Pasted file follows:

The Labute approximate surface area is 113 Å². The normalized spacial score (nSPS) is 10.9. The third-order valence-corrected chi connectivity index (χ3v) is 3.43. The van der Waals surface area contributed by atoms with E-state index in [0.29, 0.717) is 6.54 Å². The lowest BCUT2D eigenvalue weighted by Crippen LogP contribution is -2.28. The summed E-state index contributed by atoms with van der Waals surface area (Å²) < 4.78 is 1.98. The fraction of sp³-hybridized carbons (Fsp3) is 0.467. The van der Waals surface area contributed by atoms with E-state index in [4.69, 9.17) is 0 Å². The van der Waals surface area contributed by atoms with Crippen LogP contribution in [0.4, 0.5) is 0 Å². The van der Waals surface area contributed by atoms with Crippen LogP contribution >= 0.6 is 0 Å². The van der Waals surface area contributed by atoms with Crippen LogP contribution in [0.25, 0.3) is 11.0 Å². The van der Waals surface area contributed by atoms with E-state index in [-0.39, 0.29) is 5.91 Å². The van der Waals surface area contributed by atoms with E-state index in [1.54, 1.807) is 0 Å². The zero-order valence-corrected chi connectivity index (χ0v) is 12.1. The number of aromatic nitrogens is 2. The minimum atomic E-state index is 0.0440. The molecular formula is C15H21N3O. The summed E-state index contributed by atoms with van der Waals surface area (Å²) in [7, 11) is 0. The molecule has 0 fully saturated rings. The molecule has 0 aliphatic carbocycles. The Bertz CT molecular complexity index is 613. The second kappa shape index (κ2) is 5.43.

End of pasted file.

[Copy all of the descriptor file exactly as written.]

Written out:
The Labute approximate surface area is 113 Å². The normalized spacial score (nSPS) is 10.9. The third-order valence-corrected chi connectivity index (χ3v) is 3.43. The van der Waals surface area contributed by atoms with E-state index in [0.29, 0.717) is 6.54 Å². The lowest BCUT2D eigenvalue weighted by Crippen LogP contribution is -2.28. The summed E-state index contributed by atoms with van der Waals surface area (Å²) < 4.78 is 1.98. The fraction of sp³-hybridized carbons (Fsp3) is 0.467. The van der Waals surface area contributed by atoms with E-state index in [4.69, 9.17) is 0 Å². The van der Waals surface area contributed by atoms with Crippen LogP contribution in [0.4, 0.5) is 0 Å². The van der Waals surface area contributed by atoms with Crippen LogP contribution >= 0.6 is 0 Å². The van der Waals surface area contributed by atoms with Crippen LogP contribution in [0.25, 0.3) is 11.0 Å². The van der Waals surface area contributed by atoms with E-state index in [-0.39, 0.29) is 5.91 Å². The van der Waals surface area contributed by atoms with E-state index in [1.54, 1.807) is 0 Å². The zero-order valence-corrected chi connectivity index (χ0v) is 12.1. The number of aromatic nitrogens is 2. The minimum atomic E-state index is 0.0440. The molecular formula is C15H21N3O. The summed E-state index contributed by atoms with van der Waals surface area (Å²) in [7, 11) is 0. The molecule has 0 fully saturated rings. The molecule has 0 aliphatic carbocycles. The Bertz CT molecular complexity index is 613. The second kappa shape index (κ2) is 5.43.